I am a Christian and I am deeply ashamed by Christianity ever day.

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posted August 3, 2010 at 11:08 am

I don’t think Rice is letting the actions of some minority define the whole faith. The problems she speaks of are endemic to the entire Catholic Church leadership and the dominant strains of large swaths of protestant movements in this country. To the extent that individual members support these organizations with their loyalty and money, being Christian is a shameful thing, other good works notwithstanding.

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posted August 3, 2010 at 12:58 pm

I don’t know what people expect when they join a Christian community. Rice is indicative of an attitude that Christ condemned when he said to take the beam out of your own eye before attempting to take the splinter out of your brother’s. I always tell people who seem to always be looking for a perfect church, that as soon you find one and join it, it will no longer be perfect. If we think that the current situation is unique in history, we obviously don’t know history. The Church is a hospital for sinners, not a club for saints, and no one can escape that in this world. Ms. Rice is obviously struggling with that fact, but needs to recognize that there isn’t a better place to be, for Christ is the source of grace, and that grace comes through His Church, and cannot be found anywhere else, despite its human flaws.

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posted August 3, 2010 at 4:08 pm

Shmikey: The Catholic Church is not a perfect institution – everyone knows that, it is afterall a human institution. The problem is, it has strayed too far into a state of disgrace. Many of the leaders and clergy have forgotten their mission to the poor and to Catholic formation. They close down Catholic schools rather than subsidize them, claiming they can’t afford them. Of course they can afford to subsidize Catholic education –look what they have paid out to victims of sex abuse. There is plenty of $. No the poor don’t matter much, talk to priests in impoverished dioceses who feel the church has abandoned them and their flocks. Children don’t matter, only protecting clergy and building retreat centers. What would Jesus think of the Vatican with its riches and excesses?
Grace does not come through the church. It comes from Christ through the power of the Holy Spirit. We believe that our church is infused and guided by the Holy Spirit. But if our clergy and leaders have caused people to turn away from God (200 deaf boys?!) — is that really the Holy Spirit at work?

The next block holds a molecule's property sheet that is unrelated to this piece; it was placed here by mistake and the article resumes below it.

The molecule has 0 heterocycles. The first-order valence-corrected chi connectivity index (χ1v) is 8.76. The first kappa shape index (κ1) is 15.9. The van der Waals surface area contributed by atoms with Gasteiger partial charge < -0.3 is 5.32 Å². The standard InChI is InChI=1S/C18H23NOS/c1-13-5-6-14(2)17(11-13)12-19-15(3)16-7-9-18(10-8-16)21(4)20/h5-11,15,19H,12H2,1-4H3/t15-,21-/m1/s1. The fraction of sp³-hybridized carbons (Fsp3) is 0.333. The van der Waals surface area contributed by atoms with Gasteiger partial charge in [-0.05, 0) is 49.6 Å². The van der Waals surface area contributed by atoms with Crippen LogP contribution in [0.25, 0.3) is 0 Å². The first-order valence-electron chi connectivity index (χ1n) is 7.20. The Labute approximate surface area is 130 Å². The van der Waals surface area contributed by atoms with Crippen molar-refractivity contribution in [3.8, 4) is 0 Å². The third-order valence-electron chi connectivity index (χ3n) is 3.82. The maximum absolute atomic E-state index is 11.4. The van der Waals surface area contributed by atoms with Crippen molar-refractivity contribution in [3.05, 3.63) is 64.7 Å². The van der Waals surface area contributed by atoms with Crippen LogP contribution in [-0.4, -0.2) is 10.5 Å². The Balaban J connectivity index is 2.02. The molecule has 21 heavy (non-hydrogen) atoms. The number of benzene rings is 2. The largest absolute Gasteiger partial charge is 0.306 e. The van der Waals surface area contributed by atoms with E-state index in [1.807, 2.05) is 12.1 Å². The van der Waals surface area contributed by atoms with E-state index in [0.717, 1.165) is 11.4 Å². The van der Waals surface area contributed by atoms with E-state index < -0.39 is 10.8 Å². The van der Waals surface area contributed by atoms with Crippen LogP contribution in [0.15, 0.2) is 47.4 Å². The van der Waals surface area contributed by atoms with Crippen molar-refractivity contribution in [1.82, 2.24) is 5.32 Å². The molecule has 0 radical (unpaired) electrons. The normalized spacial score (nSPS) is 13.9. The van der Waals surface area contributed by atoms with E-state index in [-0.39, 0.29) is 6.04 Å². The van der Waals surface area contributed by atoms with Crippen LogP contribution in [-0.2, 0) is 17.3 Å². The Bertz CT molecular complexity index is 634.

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posted August 3, 2010 at 6:01 pm

Suzanne, if you are Catholic, then you need to learn what the Church teaches about herself, and not what others say. The money is being drawn mostly from insurance policies that could never have been used to pay for education in the first place. Yes, grace does come from God, but it is through the Church that you receive that grace. That is why we are baptized into the family of God. The few priests, and I mean very few, who have committed these crimes should not give anyone the idea that all priests and bishops are not to be trusted. The Vatican has less money than the average archdiocese in the United States, so go to those dioceses and get them to ante up. The idea that those in the Vatican are living some kind of opulent life, have never been there. They live very simply, and most of the money is used to support impoverished dioceses. Stoop getting your information from the liberal media, who have an agenda, and start looking to the faithful.

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posted August 16, 2010 at 11:45 am

:But while the media tends to understandably be drawn to the headline-making negativity of the Church scandals or the acts of extremist groups like the Westboro Baptist Church (not to be confused with mainstream Baptists), it’s easy to lose sight of the everyday acts of kindness committed by good Christians in Christ’s name every day, sometimes in an organized way, often as one individual to another.:
There’s very little difference between Benedict XVI and Fred Phelps. In fact Benedict is far more harmful because he’s a far more influential bigot.